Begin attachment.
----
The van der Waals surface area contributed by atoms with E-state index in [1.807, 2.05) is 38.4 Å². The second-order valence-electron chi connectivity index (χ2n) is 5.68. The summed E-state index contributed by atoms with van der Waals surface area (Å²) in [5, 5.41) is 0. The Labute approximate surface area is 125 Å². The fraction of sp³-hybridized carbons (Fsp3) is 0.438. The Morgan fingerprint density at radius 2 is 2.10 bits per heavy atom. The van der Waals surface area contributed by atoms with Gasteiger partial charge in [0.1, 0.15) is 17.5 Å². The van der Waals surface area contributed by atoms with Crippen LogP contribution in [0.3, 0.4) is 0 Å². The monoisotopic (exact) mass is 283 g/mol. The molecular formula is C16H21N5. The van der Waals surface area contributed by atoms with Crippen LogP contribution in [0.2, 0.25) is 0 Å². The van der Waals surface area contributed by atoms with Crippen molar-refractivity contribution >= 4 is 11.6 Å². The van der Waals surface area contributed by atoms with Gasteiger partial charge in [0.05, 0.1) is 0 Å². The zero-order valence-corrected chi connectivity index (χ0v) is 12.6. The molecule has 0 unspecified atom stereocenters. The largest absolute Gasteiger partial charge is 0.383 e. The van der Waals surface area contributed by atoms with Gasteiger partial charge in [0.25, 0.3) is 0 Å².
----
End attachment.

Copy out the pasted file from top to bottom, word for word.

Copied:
The van der Waals surface area contributed by atoms with E-state index in [1.807, 2.05) is 38.4 Å². The second-order valence-electron chi connectivity index (χ2n) is 5.68. The summed E-state index contributed by atoms with van der Waals surface area (Å²) in [5, 5.41) is 0. The Labute approximate surface area is 125 Å². The fraction of sp³-hybridized carbons (Fsp3) is 0.438. The Morgan fingerprint density at radius 2 is 2.10 bits per heavy atom. The van der Waals surface area contributed by atoms with Gasteiger partial charge in [0.1, 0.15) is 17.5 Å². The van der Waals surface area contributed by atoms with Crippen LogP contribution in [0.3, 0.4) is 0 Å². The monoisotopic (exact) mass is 283 g/mol. The molecular formula is C16H21N5. The van der Waals surface area contributed by atoms with Crippen LogP contribution in [0.2, 0.25) is 0 Å². The van der Waals surface area contributed by atoms with Crippen molar-refractivity contribution >= 4 is 11.6 Å². The van der Waals surface area contributed by atoms with Gasteiger partial charge in [0.05, 0.1) is 0 Å². The zero-order valence-corrected chi connectivity index (χ0v) is 12.6. The molecule has 0 unspecified atom stereocenters. The largest absolute Gasteiger partial charge is 0.383 e. The van der Waals surface area contributed by atoms with Gasteiger partial charge in [0.25, 0.3) is 0 Å².